There are several types of lighting that work well for outdoor security. Some of them are:
Other inexpensive outdoor deterrents
Any alarm system should include these four things:
In addition to the alarm sounding at the residence, your system should transmit a signal to the alarm company. This will insure notification of the police.
One thing is for sure, as the problem of vacant houses increases due to the economy, real estate investors will have to become even more vigilant at keeping their investments safe.
While natural gas prices are lower in some places than they were last year, the cost of heating your home can still be very costly. Every time you sit down to watch the news or you pick up a newspaper, you hear about how natural gas prices are on the rise. This is not good news, especially during the cold winter months when you want to be warm. Listed below are 5 money saving tips that you can use to cut down on your gas usage and lower your heating bills substantially.
Lower your thermostat.
Research has shown that by lowering the thermostat even one degree, you can save up to five percent on your heating costs. Programmable thermostats are great because once they are properly set up; they automatically lower the temperature in your home. You will never again get to work and remember that you forgot to turn down the heat! Ideally, you should program it to set the temperature lower when you are at work and when you are sleeping.
Maintain your furnace.
Your furnace is a key element to your family's comfort and it needs to be properly maintained in order to function properly. Maintaining your furnace is also key to lowering your heating bills. It is recommended that your furnace be professionally cleaned and serviced at least once a year. The filter is a very important and often neglected heating component. A dirty filter restricts air flow and causes more energy to be used to run the furnace. It is generally recommended that it be changed at least once a month. However, if you live in a new construction area, you may need to change it more often than a home located in an established area.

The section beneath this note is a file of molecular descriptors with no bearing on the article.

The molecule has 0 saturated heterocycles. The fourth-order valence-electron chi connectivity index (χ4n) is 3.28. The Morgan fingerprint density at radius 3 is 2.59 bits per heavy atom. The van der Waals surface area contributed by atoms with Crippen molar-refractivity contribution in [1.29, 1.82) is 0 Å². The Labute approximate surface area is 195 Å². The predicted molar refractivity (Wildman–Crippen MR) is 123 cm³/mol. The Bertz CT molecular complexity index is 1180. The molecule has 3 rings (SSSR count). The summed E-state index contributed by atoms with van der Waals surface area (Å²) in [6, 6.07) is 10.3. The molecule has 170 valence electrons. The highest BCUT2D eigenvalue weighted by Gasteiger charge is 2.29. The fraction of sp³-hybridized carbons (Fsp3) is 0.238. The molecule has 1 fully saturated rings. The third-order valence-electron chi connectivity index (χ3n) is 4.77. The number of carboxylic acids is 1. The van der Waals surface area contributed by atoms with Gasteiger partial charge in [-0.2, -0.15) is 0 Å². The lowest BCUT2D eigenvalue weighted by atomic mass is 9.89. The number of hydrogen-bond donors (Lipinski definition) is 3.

Turn water heater temperature down.
We often find temperatures on water heaters that are set much higher than recommended. The typical recommended temperature setting is 120 degrees however some dishwashers require a higher heat setting. Check the manual for your dishwasher and lower the water heater temperature if you can. You should also consider insulating the water line starting from where it comes out of the water heater and continuing along the exposed length. It is estimated that making these simple adjustments can save up to ten percent on the cost of heating your water.
Fill the gaps.
Homes can leak air from many different areas and it is important to inspect your home for gaps. The areas most prone to air leakage / infiltration include windows and doors where they meet the house as well as any areas where pipes, vents or electrical conduits are run through the siding and into the home. All of these areas should be inspected and sealed as needed to prevent air and water penetration. If you have windows that are very old and are in poor condition, it may be wise to install replacement windows.
Upgrade your furnace.
Unfortunately, older heating units and water heaters are not as efficient and cost effective to operate as newer models. For example, if your water heater is more than 14 years old, you can purchase a new unit that is up to fifteen percent more efficient than the old unit. Installing new gas units is costly initially, but can really save you money over the long term.